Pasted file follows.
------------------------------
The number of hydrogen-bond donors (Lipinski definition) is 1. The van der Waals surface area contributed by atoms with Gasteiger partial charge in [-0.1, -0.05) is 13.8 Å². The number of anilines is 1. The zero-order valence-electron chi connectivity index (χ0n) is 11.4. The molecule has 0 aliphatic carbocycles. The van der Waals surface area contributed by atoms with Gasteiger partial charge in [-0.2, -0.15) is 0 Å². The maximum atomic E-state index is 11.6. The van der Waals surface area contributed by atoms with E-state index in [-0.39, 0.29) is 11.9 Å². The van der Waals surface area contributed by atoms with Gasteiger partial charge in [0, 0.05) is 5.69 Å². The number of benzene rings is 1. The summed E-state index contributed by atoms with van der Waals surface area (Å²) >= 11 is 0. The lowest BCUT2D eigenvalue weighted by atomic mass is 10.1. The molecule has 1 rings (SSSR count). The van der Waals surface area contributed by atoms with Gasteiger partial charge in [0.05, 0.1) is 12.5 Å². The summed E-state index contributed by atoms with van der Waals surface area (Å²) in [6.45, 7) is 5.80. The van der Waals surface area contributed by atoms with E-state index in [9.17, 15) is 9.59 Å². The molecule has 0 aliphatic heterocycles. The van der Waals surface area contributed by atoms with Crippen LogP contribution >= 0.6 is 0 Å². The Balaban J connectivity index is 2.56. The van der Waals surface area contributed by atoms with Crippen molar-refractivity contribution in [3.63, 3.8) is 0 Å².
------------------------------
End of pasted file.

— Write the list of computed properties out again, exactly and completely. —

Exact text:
The number of hydrogen-bond donors (Lipinski definition) is 1. The van der Waals surface area contributed by atoms with Gasteiger partial charge in [-0.1, -0.05) is 13.8 Å². The number of anilines is 1. The zero-order valence-electron chi connectivity index (χ0n) is 11.4. The molecule has 0 aliphatic carbocycles. The van der Waals surface area contributed by atoms with Gasteiger partial charge in [-0.2, -0.15) is 0 Å². The maximum atomic E-state index is 11.6. The van der Waals surface area contributed by atoms with E-state index in [-0.39, 0.29) is 11.9 Å². The van der Waals surface area contributed by atoms with Gasteiger partial charge in [0, 0.05) is 5.69 Å². The number of benzene rings is 1. The summed E-state index contributed by atoms with van der Waals surface area (Å²) >= 11 is 0. The lowest BCUT2D eigenvalue weighted by atomic mass is 10.1. The molecule has 1 rings (SSSR count). The van der Waals surface area contributed by atoms with Gasteiger partial charge in [0.05, 0.1) is 12.5 Å². The summed E-state index contributed by atoms with van der Waals surface area (Å²) in [6.45, 7) is 5.80. The van der Waals surface area contributed by atoms with E-state index in [9.17, 15) is 9.59 Å². The molecule has 0 aliphatic heterocycles. The van der Waals surface area contributed by atoms with Crippen LogP contribution >= 0.6 is 0 Å². The Balaban J connectivity index is 2.56. The van der Waals surface area contributed by atoms with Crippen molar-refractivity contribution in [3.63, 3.8) is 0 Å².